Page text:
Suppliers are struggling to find routes to market for big-volume orders, as credit insurance is withdrawn from troubled high street retailers.
Debenhams is the latest retailer to come under pressure as insurers limit their exposure to the department store chain.
Euler Hermes is understood to have reduced cover generally for the retailer, which has issued three profit warnings this year, while insurers Atradius and Coface have refused to cover some new suppliers.
Debenhams insisted it has a healthy balance sheet and cash position.
A spokeswoman said: “All the credit insurers continue to provide cover to our suppliers and we maintain a constructive relationship with them.
“It is well documented that market conditions are challenging, but Debenhams continues to be profitable, has a clear strategy in place and is taking decisive actions to strengthen the business.”
Euler Hermes, Atradius and Coface declined to comment.
Suppliers told Drapers this week that the credit insurance crisis is impacting buying decisions and could drive retailers to source poorer-quality goods from substandard suppliers or to ultimately cease trading.
“One of the biggest issues we are facing is credit and finance,” said one high street supplier. “Retailers are extending payment terms up to 120 days and insurance companies are pulling the plug.
“It is becoming a finance business, not a clothing business,” said the supplier, who said he could not get insurance cover to supply retailers such as Debenhams, New Look and Mothercare. “They may have to resort to suppliers in India or Bangladesh, who don’t look into past payment records as well.”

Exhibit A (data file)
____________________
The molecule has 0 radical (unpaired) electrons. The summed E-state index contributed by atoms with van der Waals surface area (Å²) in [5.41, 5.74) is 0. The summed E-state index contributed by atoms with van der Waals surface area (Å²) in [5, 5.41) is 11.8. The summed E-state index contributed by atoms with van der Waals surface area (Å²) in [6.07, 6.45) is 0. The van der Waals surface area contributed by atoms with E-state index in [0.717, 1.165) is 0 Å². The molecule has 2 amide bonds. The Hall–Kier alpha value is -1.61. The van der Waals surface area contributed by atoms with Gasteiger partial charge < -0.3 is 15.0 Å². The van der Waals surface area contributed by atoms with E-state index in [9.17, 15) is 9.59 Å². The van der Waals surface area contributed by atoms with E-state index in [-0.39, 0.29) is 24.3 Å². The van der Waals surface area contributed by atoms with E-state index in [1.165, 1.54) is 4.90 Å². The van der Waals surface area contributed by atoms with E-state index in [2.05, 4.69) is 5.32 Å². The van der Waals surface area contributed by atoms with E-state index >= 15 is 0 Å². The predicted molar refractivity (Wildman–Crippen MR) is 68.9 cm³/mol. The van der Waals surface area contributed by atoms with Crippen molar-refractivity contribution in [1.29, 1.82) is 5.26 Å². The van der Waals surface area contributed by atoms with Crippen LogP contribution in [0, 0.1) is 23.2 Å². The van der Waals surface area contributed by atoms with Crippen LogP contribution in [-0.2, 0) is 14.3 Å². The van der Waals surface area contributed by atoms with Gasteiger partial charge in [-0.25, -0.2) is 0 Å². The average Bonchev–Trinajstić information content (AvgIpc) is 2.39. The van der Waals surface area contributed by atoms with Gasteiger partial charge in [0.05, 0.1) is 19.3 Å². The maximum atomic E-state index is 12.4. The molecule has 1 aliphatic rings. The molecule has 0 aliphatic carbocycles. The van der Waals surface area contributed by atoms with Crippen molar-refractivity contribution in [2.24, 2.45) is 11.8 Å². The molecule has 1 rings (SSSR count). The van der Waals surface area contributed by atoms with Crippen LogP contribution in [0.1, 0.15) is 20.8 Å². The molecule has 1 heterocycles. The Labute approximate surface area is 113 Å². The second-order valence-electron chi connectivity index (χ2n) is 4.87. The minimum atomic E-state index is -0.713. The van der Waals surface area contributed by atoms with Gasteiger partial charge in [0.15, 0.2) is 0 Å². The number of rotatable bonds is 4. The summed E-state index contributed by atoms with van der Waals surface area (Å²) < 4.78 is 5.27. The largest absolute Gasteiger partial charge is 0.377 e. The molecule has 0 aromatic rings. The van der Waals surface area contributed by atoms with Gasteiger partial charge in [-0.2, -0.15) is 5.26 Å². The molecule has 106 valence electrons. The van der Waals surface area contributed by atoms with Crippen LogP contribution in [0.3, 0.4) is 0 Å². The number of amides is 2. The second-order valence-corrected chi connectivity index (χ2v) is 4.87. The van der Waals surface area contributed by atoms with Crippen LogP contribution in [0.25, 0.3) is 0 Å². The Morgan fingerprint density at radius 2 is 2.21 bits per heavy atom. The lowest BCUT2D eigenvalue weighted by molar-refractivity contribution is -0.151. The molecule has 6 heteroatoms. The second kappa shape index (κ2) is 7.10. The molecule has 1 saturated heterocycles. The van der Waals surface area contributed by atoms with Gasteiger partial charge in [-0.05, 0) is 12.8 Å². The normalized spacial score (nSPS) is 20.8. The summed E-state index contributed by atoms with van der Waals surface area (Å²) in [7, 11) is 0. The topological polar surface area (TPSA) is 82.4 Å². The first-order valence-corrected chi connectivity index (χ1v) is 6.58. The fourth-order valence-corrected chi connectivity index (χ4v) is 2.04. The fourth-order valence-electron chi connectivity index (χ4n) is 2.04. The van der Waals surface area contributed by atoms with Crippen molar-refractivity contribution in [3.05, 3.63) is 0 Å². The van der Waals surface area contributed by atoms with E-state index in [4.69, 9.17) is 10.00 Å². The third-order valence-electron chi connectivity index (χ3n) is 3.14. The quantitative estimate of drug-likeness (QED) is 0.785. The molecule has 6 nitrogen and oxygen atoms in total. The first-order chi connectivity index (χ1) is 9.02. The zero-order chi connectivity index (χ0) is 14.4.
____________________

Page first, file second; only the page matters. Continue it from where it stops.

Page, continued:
“The Original Factory Shop [TOFS] is a good example,” said another supplier. “It lost credit insurance and is left scrambling around for goods. Credit insurance can make or break everything at the moment – and as a supplier I can’t afford to take the losses, so it is down to who can actually take the risk.
“[We are] struggling with New Look, House of Fraser, TOFS and who knows what happening with Debenhams. Arcadia is cancelling orders left, right and centre, and the online retailers don’t take the volumes that the high street does.
“For a supplier, it is a risky time not to have credit insurance, but for a retailer, it could make them potentially go under because no one wants to supply them,” he added.
Another supplier added: “The insurers are getting spooked … but the problem is that when credit insurers run for the hills, it can become a self-fulfilling prophecy [for the retailer].”